The Democratic Party of Alaska and a Native corporation in Nome this week accused Republican gubernatorial candidate Frank Murkowski of mismanaging funds while serving as president of the Alaska National Bank of the North in the late 1970s and early 1980s.
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Murkowski, a U.S. senator, denied the charges.
Alaskans across the state received brochures by mail earlier this week from the Democratic Party, claiming that mismanagement at the bank caused Sitnasauk Native Corp. of Nome to lose tens of millions of dollars.
The flier also tied the issue to recent corporate scandals, noting, "Just like in the Enron scandal, some people lost their life savings."
Sitnasauk Native Corp. President Robbie Fagerstrom held a press conference on Thursday in Anchorage to remind the public of the events that led to the bank's closure.
"I think the bottom line is that Sen. Murkowski was the president and chief executive officer of the bank, and the bank established a trust account for the 17 villages in the Bering Strait region," Fagerstrom said. "They co-mingled the 17 villages' funds into one account, and the bank allowed the Bering Strait Native Corp. to spend our funds without our authority."
Murkowski lashed out at the Democrats on Thursday, calling on them to end the attack ads.
"The Democratic Party is making an old charge and a false charge and in this particular brochure a slanderous charge. Democrats have made this false accusation against me in every election since 1980 with no justification for their innuendo," Murkowski said in a statement.
"For the Democrats to make such a malicious accusation three weeks before the election shows how far they will go to distract attention from the issues Alaskans really care about - a sound economy, well-paying jobs, no income taxes and a safe and secure permanent fund," Murkowski said.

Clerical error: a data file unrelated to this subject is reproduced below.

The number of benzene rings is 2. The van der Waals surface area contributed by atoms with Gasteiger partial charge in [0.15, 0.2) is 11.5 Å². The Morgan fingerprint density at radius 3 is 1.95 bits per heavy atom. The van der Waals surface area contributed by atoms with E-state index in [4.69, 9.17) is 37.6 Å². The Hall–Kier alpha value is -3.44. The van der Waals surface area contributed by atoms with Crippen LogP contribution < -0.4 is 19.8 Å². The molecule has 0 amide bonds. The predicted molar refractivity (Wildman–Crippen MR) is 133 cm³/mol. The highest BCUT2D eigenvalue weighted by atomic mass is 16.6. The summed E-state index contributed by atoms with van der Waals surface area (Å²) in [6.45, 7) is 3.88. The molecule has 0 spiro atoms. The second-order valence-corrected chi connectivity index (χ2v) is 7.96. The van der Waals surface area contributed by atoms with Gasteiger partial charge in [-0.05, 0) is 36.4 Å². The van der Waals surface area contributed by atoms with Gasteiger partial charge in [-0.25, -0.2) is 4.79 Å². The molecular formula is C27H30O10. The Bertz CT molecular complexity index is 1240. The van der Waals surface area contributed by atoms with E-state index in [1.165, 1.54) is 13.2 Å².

Charlie Cole, an attorney for the bank during the lawsuit, said under the Alaska Native Claims Settlement Act of 1971 millions were paid to regional Native corporations to be distributed to various village corporations.
Bering Strait Native Corp. oversaw the funds of the 17 village corporations and invested the money in risky ventures, including a concrete company, a trucking company, a tire manufacturer and several other investments, Cole said.
He said the investments went against the recommendations of the Fairbanks-based Alaska Bank of the North, which advised putting the money in conservative stocks and bonds, Cole said.
Bering Strait Native Corp. went to the bank for loans to pay for the acquisitions, using village corporation money as collateral, Cole said. By 1977 the faulty investments caused the bank to foreclose on the loans.
Sitnasauk sued the bank on the grounds that the institution should not have approved the loans. In 1988, after a seven-year court battle, Sitnasauk was awarded $10 million from the bank - the estimated amount that would have been returned from that corporation's original $2.3 million investment.
Cole said Murkowski was not involved in the loans and that the fault lay with the bank's trust department lawyers who approved the loans.
Fagerstrom of Sitnasauk and Tammy Troyer, executive director for the Democratic Party, disagree. They assert that as president of Bank of the North, Murkowski was aware of the risky loans but did not prevent them.
Fagerstrom told the Empire that the timing of Thursday's press conference with the Democratic mailer was purely coincidental.
Troyer said she had no knowledge of the Native corporation's press conference.
Sitnasauk decided to hold the press conference on Thursday because of calls the organization has received in the last three weeks requesting information on the lawsuit, Fagerstrom said, but he would not divulge who had contacted him.
Timothy Inklebarger can be reached at email@example.com.
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